New Zealand Law Students Journal
Last Updated: 14 January 2013
DR. DAVID COLLINS QC SOLICITOR-GENERAL OF NEW ZEALAND
This, the 2009 issue of the New Zealand Law Students’ Journal continues
the pattern set by earlier issues in the following key
• There is a very high level of scholarship demonstrated by the
authors of all of the articles published in this journal.
Those who have
written the articles and those who have taught them their legal research and
writing skills are to be warmly congratulated
for the quality of their
• The topics addressed in this issue vary widely. They range from
an examination of the use which Henry VIII made of Acts
of Attainder through to
the problems raised by internet defamation. There has been no reluctance on
the part of most of the
contributors to tackle issues that present
challenges in today’s world for legislators, judges, teachers of law and
practitioners. Some topics addressed in this issue, such as whether New
Zealand should have a written constitution are particularly
vexing. The fact
that New Zealand’s best and brightest law graduates have been willing to
accept the challenge of addressing
these issues is a source of considerable
satisfaction and reassurance.
Rowan Armstrong, who contributed to the 2007 issue of this journal has
provided a thought provoking analysis on the application of
the restraint of
trade doctrine to sports’ governing bodies. His article is particularly
relevant in the modern era of professional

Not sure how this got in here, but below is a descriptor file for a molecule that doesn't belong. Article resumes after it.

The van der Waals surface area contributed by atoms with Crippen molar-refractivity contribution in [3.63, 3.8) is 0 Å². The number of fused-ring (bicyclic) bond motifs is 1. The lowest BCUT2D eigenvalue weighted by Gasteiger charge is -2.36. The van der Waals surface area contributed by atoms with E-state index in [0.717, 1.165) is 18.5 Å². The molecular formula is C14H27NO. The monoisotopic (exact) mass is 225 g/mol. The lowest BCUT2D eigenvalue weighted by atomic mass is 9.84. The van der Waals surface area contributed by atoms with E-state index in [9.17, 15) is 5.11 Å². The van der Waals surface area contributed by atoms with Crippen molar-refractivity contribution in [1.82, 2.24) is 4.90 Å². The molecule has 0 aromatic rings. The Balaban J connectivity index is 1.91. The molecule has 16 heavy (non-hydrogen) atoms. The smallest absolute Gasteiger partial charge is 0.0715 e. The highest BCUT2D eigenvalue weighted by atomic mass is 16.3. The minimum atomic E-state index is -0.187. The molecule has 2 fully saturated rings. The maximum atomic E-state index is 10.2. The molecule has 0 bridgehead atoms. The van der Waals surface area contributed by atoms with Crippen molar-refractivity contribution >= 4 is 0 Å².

sport in which sports’
administrators frequently attempt to constrain the ability of a sportsperson to
join competing clubs
and compete in different competitions.
Those who appreciate legal history will be intrigued by Matthew
Davie’s remarkable analysis of the use which Henry VIII made of
device known as an Act of Attainder to send his enemies to the scaffold and to confiscate their properties.
William Fotherby has provided a thought provoking article in which he
explains how international law governing mercenaries has aided
of third world societies by colonial States.
In his insightful article, Ronen Lazarovitch advocates an “expected
value” approach to the evaluation of uncertainty in
applications, as an alternative to the “real risk” formula used by
the Court of Appeal in Commerce Commission v Woolworths Limited.
Joshua McGettigan continues the commercial theme in his analysis of the
personal liability of company directors in light of the Court
decision in Body Corporate 202254 v Taylor.
In his article, Nick Mereu focuses on one of the most fundamental
constitutional issues in New Zealand, namely the dilemma of whether
or not we
should have a written constitution. The learned author concludes,
appropriately in my view, that New Zealand’s
unique, unwritten variety of
constitutional arrangements is “happily doing its job”.
The article submitted by Jennifer Moore is compulsory reading for all
university law teachers and others with an interest in legal
theme of her paper is the need to empower students in modern legal educational
The notion of deference in judicial review proceedings has been
carefully examined by Daniel Pannett with particular emphasis
on the application
of the deference concept to proceedings of the Maori Land Court.
Rebecca Rose has courageously and skilfully grappled with the challenges of internet defamation, a topic which jurists and law reformers have struggled to come to terms with in recent years.
The preceding thumbnail sketch of the nine papers in this issue of the
journal cannot give the slightest justice to those who have
crafted their outstanding articles. What the brief outline of these
papers illustrates is the diverse nature of the articles
and that the future of
legal research and writing in New Zealand is in excellent
Dr David Collins QC Solicitor-General